Explained: Why China’s New Maritime Law Could Raise Tensions in the South China Sea

From September 1, China’s New Maritime Rules aimed at controlling the entry of foreign vessels into what Beijing calls “Chinese territorial waters” come into force. The move is expected to have far-reaching consequences for the passage of ships, both commercial and military, through the South China Sea, East China Sea and Taiwan Strait, and is likely to aggravate existing tension with states. States and its neighbors in the Region.

What is the new law?

Foreign vessels, both military and commercial, will now be required to submit to Chinese supervision in “Chinese territorial waters”, according to the new law. The state-run Global Times, citing the nation’s Maritime Security Administration, said “operators of submersibles, nuclear ships, ships carrying radioactive materials, and ships carrying bulk oil, chemicals, liquefied gas and other toxic and harmful substances are required to report their information about their visits to Chinese territorial waters.

The report adds that vessels that “endanger China’s maritime traffic safety” will be required to report their name, call sign, current position, next port of call and estimated time of arrival. . The name of the dangerous goods loaded and the deadweight of the cargo will also be required.

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Dr Monika Chansoria, Senior Fellow at the Japan Institute of International Affairs (JIIA) in Tokyo who specializes in contemporary Asian security and Indo-Pacific strategy, called the decision a follow-up to a series of decisions that have has been upping the ante in the East China Sea and South China Sea since 2020.

Referring to the February 2021 law that allowed China’s coast guard to use weapons on foreign vessels and demolish economic structures in disputed areas, Dr Chansoria said the country’s coast guard was now a ” quasi-military organization under the PLA”. [People’s Liberation Army] command string”.

“All these statements are very alarming, as they increase the risk of a possible miscalculation, which can threaten the overall stability and security in the South China Sea, East China Sea and across the Strait of China. Taiwan,” Dr Chansoria told The Indian Express. an email interview.

Why is this important?

The South China Sea, which stretches between China, Taiwan, the Philippines, Brunei, Malaysia, Indonesia and Vietnam, is of great economic importance globally. Nearly a third of the world’s shipping passes through its corridors and the waters are home to many important fisheries.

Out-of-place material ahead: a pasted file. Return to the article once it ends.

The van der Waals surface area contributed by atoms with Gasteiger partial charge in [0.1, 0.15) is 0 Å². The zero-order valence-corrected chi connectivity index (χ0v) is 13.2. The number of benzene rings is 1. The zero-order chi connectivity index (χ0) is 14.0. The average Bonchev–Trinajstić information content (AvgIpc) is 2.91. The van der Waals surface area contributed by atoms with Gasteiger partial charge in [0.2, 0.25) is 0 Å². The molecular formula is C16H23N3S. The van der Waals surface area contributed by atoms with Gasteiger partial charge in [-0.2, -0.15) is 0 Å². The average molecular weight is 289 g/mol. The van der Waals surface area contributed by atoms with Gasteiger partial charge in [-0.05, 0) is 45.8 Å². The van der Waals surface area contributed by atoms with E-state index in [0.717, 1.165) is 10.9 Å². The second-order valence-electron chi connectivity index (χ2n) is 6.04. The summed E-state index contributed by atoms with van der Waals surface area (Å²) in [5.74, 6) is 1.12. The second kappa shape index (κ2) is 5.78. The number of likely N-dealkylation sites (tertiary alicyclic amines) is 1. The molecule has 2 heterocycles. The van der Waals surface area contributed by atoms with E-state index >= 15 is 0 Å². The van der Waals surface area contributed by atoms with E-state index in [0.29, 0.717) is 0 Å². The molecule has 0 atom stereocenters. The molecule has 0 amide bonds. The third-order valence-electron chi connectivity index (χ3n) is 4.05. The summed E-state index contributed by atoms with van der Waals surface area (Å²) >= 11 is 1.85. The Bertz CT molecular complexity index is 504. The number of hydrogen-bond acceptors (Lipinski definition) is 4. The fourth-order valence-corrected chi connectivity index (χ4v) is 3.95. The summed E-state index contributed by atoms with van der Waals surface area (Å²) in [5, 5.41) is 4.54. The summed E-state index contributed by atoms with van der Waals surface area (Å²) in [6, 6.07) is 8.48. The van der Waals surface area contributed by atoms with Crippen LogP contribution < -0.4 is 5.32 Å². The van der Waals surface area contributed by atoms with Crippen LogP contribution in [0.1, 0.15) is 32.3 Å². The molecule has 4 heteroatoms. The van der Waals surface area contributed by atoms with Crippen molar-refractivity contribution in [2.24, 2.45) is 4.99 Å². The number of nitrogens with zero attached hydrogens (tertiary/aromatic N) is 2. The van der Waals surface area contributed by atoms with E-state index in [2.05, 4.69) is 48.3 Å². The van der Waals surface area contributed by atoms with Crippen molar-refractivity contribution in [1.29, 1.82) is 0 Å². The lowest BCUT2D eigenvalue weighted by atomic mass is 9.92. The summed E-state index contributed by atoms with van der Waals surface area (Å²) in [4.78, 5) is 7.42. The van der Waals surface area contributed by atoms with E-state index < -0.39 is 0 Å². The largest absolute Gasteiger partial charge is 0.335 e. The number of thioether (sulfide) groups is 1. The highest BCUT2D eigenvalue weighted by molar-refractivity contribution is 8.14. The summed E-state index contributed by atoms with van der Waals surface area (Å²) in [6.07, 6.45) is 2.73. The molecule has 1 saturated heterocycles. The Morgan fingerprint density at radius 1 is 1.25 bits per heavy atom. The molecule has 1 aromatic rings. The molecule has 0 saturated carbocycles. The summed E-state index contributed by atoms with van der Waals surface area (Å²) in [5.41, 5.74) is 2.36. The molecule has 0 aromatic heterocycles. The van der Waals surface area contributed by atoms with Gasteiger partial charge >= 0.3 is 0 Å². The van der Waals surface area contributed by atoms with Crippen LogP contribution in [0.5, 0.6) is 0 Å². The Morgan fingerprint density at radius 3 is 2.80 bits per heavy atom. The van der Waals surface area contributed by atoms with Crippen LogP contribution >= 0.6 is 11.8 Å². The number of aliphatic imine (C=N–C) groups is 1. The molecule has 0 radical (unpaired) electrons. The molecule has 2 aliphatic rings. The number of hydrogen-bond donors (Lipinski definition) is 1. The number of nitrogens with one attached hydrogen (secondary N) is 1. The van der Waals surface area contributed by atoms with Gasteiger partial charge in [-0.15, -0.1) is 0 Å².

It is also a critical route for India, both militarily and commercially. The South China Sea plays a vital role in facilitating India’s trade with Japan, South Korea and ASEAN countries, and contributes to efficient energy supply. In fact, the Ministry of External Affairs estimates that more than 55% of India’s trade passes through the South China Sea and the Strait of Malacca. India is also involved in oil and gas exploration in offshore blocks bordering the sea, which has led to clashes with Chinese authorities.

The waters around China are hotly contested. Under a “nine-dash line” card, China claims most of the South China Sea as its sovereign territory. This claim is disputed by its neighbors in the region and by the United States, which, although it has no claim at sea, supports smaller nations in the fight against Chinese exaggeration. The two countries recently debated the issue at a UN meeting on maritime security, with the United States saying it had witnessed “provocative actions to advance illegal maritime claims” and China retorting that the United States had “arbitrarily sent ships and advanced military aircraft in the South China Sea as provocations.”

International position

Currently, international maritime activities are governed by an international agreement called the United Nations Convention on the Law of the Sea (UNCLOS) to which China, India and more than a hundred other countries are signatories (the United States , significantly, are not). Accordingly, states have the right to implement territorial rights up to 12 nautical miles out to sea. UNCLOS also states that all ships have the right of “innocent passage” through this region – the new law Chinese violates this.

As the law comes into effect, several questions remain. On the one hand, it is unclear how China intends to implement the regulation. The United States, which regularly holds naval exercises in the region, is unlikely to abide by Beijing’s law. It also remains to be seen how the rest of the UNCLOS signatories will react to this challenge to the agreement.

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